From the BBC, Tangerine peel 'kills cancer': the latest in a standard news formula of some substance that has been shown to kill cancer cells in the test tube, but without clinical trials to show whether or not it will do the same in patients. I picked up on this one because it's an interesting example of news reports that don't tell the full story. The article says:
A team from Leicester School of Pharmacy found Salvestrol Q40 was turned into a toxic compound in cancer cells, destroying them ... Lead researcher Dr Hoon Tan said his work was still at an early stage, but together with his colleagues he has formed a company to investigate further the potential to develop natural anti-cancer therapies".
This sounds very early days. You'd not guess from this rather cautious and academic description that the company concerned, Nature's Defence, is well under way promoting and selling Salvestrol to consumers through the sites Fruit Force, Salvestrolwellbeing.com and Campaign Against Perfection (all registered to Nature's Defence) as well as training resellers and naturopathic practitioners in Canada (Salvestrol.ca). Nor is it a very new story: a year ago, in Trademarked Science Trade-Offs, Le Canard Noir covered the same topic, questioning the ethics of what appears to be overpromotion: marketing a substance as having specific effects before clinical trials have demonstrated any such thing in vivo.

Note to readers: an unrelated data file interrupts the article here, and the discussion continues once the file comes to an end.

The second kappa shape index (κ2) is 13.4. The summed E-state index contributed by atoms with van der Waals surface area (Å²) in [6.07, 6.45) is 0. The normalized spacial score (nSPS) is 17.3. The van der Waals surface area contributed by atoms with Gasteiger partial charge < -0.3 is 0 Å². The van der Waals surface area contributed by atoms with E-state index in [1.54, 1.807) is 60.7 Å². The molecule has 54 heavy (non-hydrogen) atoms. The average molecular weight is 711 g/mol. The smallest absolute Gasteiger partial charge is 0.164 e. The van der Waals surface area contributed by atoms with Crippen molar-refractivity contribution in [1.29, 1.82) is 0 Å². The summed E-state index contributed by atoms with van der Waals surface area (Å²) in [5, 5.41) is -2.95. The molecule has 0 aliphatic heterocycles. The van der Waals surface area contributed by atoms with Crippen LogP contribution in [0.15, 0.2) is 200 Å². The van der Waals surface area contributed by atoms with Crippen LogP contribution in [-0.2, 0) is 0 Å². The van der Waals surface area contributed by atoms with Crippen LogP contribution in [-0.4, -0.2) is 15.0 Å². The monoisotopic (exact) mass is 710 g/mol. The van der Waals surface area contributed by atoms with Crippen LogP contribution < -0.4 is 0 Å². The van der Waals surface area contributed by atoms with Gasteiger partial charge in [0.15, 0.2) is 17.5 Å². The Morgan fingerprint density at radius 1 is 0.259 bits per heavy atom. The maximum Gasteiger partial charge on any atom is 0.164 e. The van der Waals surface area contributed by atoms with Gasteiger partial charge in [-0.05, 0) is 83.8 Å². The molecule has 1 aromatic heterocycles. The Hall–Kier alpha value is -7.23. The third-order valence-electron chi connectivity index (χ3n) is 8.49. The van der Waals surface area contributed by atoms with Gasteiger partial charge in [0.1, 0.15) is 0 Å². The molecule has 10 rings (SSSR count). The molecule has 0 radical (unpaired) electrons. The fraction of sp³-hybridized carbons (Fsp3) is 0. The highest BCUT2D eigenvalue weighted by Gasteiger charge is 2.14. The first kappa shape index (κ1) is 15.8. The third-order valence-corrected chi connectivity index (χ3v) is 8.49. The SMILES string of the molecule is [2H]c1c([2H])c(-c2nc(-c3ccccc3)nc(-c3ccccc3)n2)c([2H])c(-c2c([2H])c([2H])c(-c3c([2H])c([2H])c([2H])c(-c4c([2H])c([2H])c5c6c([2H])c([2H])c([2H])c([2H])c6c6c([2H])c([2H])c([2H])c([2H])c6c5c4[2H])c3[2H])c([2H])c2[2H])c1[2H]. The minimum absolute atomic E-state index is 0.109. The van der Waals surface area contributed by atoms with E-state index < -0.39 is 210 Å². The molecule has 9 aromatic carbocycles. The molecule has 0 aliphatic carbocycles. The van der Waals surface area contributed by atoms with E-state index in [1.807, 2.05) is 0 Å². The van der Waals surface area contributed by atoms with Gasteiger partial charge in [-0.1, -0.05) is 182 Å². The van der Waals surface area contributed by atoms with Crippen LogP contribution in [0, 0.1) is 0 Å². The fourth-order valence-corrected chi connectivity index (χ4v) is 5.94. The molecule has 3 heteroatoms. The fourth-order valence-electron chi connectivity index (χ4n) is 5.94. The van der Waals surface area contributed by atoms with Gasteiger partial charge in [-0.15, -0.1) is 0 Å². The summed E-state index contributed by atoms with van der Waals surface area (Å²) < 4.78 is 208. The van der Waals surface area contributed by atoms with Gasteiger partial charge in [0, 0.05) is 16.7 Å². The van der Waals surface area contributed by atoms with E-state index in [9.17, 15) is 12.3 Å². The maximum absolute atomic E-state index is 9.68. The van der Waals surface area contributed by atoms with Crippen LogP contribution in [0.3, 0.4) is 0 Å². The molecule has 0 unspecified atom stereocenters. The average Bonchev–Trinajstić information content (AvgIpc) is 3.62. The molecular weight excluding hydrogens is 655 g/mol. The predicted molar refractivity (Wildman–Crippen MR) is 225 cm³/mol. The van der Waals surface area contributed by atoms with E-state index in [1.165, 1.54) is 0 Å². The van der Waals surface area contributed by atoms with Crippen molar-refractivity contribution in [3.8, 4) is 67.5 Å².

As mentioned in the 2006 BBC story about the same group, Fruit 'could provide cancer hope', Cancer Research UK "does not endorse any supplement or drugs which have not been rigorously tested in clinical trials". And rightly so: the Cancer Act 1939 still stops anyone advertising anything that can be construed as offering a cure for cancer. Unsurprisingly, then, none of the UK Nature's Defence sites mention the c-word or are specific on what Salvestrol does - only that it's some kind of beneficial phytonutrient that needs topping up in the modern diet. (I wonder if they had to backtrack from their original 2004 website that skated far closer to explicit claims of anti-cancer action for their supplements - see Introducing Salvestrol Therapy). But now they don't need to say it: that part is neatly filled in by the BBC story, which is free to report the anti-cancer action because it's divorced from the commercial context and framed purely as a blue-sky academic possibility.
One area where the BBC could improve its health coverage would be to take more care over stories that give, however inadvertently, publicity or endorsement to unproven neutraceuticals. A classic example, as Language Log noted in 2005 - Enhance breast size by 80% - was the free gift the BBC gave - Chewing gum can 'enhance breasts' to vendors of a breast-enhancement chewing gum. Google "Bust-Up Gum" BBC and see how many vendors are citing the story.